Catching Kenseth: It's possible but not likely someone will beat points leader

Posted: Thursday, October 16, 2003

MARTINSVILLE, Va. - Matt Kenseth and Kevin Harvick swapped positions and bounced off each other during much of last Saturday night's race at Lowe's Motor Speedway.

Neither was a contender to win, but their battle outside the top 10 was compelling because it involved the top two drivers in the NASCAR Winston Cup Series point standings. It was as if Harvick was desperately trying to make something happen to throw Kenseth off his game.

It will take a lot more than mind games and bumper tag to derail Kenseth's run to a championship. After finishing 12th last week, Kenseth has a commanding 267-point lead over Harvick, who finished 14th.

That lead translates to some pretty daunting challenges for anyone who still harbors hope of beating Kenseth. At 267 points, he can almost skip two of the last five races and still be guaranteed having the lead in the standings.

But that won't stop everyone from trying.

''Can Kenseth be caught? Oh, yeah,'' Kyle Petty said. ''I think he can be caught. That doesn't mean he will. But as long as it's a possibility, he has to keep that in mind.''

Since NASCAR moved into its modern era in 1972, only five drivers have lost the championship after leading with five races to go. All of them, however, were in a much tighter points battle.

In 1979 Darrell Waltrip led Richard Petty by 48 points with five races remaining and Petty rallied to win the championship. Bobby Allison lost the 1982 championship to Waltrip after leading by 15 with five to go. In 1989 Dale Earnhardt couldn't make a 75-point lead over Rusty Wallace stand up, and in 1990 Mark Martin lost a 16-point lead and the championship to Earnhardt. And in 1996, Terry Labonte rallied from an 81-point deficit to beat his Hendrick Motorsports teammate Jeff Gordon.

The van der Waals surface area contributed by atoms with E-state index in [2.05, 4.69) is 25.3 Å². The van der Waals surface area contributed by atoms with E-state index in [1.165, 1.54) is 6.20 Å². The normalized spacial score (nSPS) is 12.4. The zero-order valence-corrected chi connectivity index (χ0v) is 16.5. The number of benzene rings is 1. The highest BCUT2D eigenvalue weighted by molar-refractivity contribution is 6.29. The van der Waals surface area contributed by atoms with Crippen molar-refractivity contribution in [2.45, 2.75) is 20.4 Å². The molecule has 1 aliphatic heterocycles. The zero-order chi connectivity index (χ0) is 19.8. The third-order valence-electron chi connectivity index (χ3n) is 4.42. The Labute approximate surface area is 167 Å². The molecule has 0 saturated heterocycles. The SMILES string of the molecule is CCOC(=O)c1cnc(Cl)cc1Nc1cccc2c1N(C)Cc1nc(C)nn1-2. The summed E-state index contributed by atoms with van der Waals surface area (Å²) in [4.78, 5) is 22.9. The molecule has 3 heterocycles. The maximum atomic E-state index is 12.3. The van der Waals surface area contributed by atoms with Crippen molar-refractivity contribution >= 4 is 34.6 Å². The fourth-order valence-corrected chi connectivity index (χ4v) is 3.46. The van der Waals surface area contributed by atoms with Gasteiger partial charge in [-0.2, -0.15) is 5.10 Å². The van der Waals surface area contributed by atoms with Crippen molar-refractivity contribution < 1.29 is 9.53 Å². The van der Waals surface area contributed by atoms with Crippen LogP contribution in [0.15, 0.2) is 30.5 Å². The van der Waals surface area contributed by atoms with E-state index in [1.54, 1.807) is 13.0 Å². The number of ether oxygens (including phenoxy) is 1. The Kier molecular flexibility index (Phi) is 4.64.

The combined lead for all five of those drivers was 234 points 33 points fewer than Kenseth.

And yet, there remains hope.

''As long as there is a mathematical chance that it can happen, yeah, it can happen,'' Ken Schrader said. ''Of course, a giant meteor could slam into the earth or there could be snowfall in Myrtle Beach (S.C.) next week, too. There is a difference in things that could happen and the likelihood of it actually happening.''

Mathematically, if Kenseth finishes no worse than 10th in each of the final five races, he would automatically clinch his first Winston Cup Series title. While that sounds like a lot, it's certainly more possible than anyone actually beating him. Kenseth already has 23 top 10 finishes in 31 starts this season.

Derrike Cope is one of many drivers who see no future in trying to catch Kenseth. He saw Kenseth build his huge lead by playing the point system to perfection. He only has one victory, but his 23 top-10 finishes has allowed him to slowly pull away from those with a lot more wins and a lot more problems.

Under the current system, however, Kenseth has seemingly lapped the field.

''I think it's going to be impossible to catch him,'' Cope said.

''It would take catastrophic mechanical failures and catastrophic amounts of bad luck for that to happen. They completely control what happens from here on out. Nobody can really do anything to catch him.''

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